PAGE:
They have raised comparisons to Hannibal Lecter and the Phantom of the Opera, but the strange face masks popping up on World Cup pitches in Qatar are not fashion statements but hi-tech protective devices.
The masks are made from materials like polycarbonate and protect athletes who have sustained facial injuries, ensuring they can play on without risking further damage. Some are 3D printed to exactly fit a scan of the contours of each athlete’s face.
Croatian football’s golden boy Joško Gvardiol, 20, wore a distinctive black face mask during last week’s Group F showdown against Morocco and again on Sunday against Canada.
The RB Leipzig centre-back left the field after a collision with teammate Willi Orban in a match earlier this month, with scans later showing he had broken his nose and suffered minor injuries to his face and eyes. Gvardiol decided to wear the mask to protect himself from further damage.
A similar on-field collision left South Korea’s Son Heung-min, 30, with a fractured eye socket during a 1 November Champions League win. The Tottenham Hotspur star collided with Marseille defender Chancel Mbemba’s shoulder, prompting his immediate departure from the field.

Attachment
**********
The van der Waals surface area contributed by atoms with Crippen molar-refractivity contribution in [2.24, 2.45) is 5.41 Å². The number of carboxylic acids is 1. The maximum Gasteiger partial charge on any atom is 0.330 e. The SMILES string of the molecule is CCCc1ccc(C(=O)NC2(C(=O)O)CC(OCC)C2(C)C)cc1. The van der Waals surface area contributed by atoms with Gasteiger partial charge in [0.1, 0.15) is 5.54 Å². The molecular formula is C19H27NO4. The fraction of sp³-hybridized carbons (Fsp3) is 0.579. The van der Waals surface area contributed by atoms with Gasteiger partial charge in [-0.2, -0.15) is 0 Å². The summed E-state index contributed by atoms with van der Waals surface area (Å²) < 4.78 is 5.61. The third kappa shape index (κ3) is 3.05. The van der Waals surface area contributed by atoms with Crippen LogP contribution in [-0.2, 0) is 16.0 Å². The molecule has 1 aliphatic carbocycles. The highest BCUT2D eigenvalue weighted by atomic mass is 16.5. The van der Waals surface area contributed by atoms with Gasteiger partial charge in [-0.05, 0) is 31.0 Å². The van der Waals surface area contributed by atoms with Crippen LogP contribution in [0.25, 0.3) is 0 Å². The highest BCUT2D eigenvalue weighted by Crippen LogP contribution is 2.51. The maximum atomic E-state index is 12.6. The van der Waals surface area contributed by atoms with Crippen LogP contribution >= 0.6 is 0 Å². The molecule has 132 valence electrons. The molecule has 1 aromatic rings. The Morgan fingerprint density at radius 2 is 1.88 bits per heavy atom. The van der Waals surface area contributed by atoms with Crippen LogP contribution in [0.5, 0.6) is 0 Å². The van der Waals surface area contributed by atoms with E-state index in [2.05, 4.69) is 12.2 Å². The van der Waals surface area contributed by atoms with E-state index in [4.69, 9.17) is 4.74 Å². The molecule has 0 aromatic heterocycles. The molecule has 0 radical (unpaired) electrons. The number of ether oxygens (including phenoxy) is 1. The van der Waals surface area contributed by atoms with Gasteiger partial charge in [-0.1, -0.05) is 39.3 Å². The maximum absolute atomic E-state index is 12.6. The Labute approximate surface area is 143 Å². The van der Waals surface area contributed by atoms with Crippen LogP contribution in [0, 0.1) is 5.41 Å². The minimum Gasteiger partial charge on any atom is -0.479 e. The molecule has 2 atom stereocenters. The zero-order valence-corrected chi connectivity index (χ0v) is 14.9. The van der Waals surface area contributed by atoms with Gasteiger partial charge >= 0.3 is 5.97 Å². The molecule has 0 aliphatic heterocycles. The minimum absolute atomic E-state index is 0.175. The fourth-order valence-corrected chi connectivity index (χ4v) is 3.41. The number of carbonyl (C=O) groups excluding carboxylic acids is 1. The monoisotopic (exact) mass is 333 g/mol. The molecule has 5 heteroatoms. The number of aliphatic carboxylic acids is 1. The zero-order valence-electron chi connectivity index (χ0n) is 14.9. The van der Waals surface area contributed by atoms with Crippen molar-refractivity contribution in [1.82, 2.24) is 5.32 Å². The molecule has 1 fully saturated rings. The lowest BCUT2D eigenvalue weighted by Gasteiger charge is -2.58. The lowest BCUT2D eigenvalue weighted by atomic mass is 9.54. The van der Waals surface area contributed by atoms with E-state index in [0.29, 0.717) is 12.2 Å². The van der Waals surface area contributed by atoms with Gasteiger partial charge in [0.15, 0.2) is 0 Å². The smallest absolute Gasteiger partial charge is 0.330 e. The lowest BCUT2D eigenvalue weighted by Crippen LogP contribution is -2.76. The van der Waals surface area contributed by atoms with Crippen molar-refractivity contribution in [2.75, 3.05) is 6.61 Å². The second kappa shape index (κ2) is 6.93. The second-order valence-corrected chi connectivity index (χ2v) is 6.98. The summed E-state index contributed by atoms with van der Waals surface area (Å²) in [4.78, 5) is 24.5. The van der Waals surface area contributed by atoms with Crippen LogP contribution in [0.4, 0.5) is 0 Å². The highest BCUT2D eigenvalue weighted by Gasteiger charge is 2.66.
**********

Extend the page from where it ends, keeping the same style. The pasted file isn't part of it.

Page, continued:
Son now sports a black carbon fibre mask, which he described as “more comfortable than I thought. It’s made of good material. It’s light, hard when worn on the face, and it’s a good material that can protect against impact. I was surprised that it was considerably lighter than I thought.”
Iran’s goalkeeper Alireza Beiranvand, 30, also masked up after sustaining a facial injury against England.
Beiranvand dramatically clashed heads with teammate Majid Hosseini in their 6-2 defeat.
Tunisia’s Ellyes Skhiri, 27, sported a mask when facing Denmark and Australia in Group D clashes. The FC Köln midfielder is nursing a broken cheekbone after suffering an injury in late October.